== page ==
Several states toying with idea of universal health insurance for all residents
Health insurance is a hot topic in the United States today and with good reason: An estimated 46 million Americans do not have individual or family health insurance. As a result, some political candidates and others are calling for universal health insurance for all Americans.
But, while national health insurance is still a topic of debate for many, there are some states that are already in the process of or are considering creating programs that will provide health insurance for all state residents.
Pennsylvania is among those states that are considering implementing universal health insurance, at affordable rates, for its citizens. Governor Ed Rendell’s proposal would allow individuals, who do not have health insurance, to purchase health insurance from private health insurance companies for approximately $280 a month. Those residents with low incomes will receive subsidized health insurance.
Those businesses who employ 50 or fewer workers are also eligible to enroll their employees in the health insurance plan. Participating employers would be responsible for paying $130 each month while employees would pay the remaining $150 each month. Again, those employees with low incomes would have their health insurance covered by state subsidies.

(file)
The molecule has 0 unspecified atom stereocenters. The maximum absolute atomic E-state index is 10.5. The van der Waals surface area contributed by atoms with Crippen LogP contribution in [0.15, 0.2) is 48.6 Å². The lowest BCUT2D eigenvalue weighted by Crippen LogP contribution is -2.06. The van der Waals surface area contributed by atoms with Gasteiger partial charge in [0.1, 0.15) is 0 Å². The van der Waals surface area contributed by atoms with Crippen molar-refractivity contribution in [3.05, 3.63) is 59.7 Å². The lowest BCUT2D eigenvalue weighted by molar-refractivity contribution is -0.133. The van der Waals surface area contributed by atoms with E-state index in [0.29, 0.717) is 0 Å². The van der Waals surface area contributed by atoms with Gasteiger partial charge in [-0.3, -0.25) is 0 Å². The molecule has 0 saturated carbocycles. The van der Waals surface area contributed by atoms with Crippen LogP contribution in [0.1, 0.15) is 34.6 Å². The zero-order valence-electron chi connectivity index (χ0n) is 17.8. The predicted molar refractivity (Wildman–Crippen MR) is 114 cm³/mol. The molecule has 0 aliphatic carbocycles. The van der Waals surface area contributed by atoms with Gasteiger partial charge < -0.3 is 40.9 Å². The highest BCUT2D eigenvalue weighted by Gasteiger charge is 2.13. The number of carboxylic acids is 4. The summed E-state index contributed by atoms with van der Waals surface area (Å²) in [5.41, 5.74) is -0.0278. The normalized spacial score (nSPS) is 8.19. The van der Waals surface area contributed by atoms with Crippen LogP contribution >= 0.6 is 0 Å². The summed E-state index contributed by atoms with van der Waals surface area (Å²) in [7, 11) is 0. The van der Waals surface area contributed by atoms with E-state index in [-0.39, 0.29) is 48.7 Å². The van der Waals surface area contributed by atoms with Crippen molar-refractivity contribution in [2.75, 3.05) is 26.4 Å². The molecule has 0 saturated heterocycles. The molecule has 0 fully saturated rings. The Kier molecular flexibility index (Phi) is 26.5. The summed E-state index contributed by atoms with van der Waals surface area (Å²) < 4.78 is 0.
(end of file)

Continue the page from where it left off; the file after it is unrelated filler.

To pay for the cost of affordable health insurance for all Pennsylvania residents, Governor Rendell has proposed a cigarette tax increase, matching funds from the federal level, and a payroll assessment of three percent on most of the businesses in the state.
Alternately, in California, Arnold Schwarzenegger is working with legislators in the state to pass a health insurance initiative that would insure the 6.8 million Californians currently without health insurance.A Colorado state commission, formed last year to create a plan that would help the state's residents without health insurance have access to affordable health insurance, is set to reveal its findings in early 2008.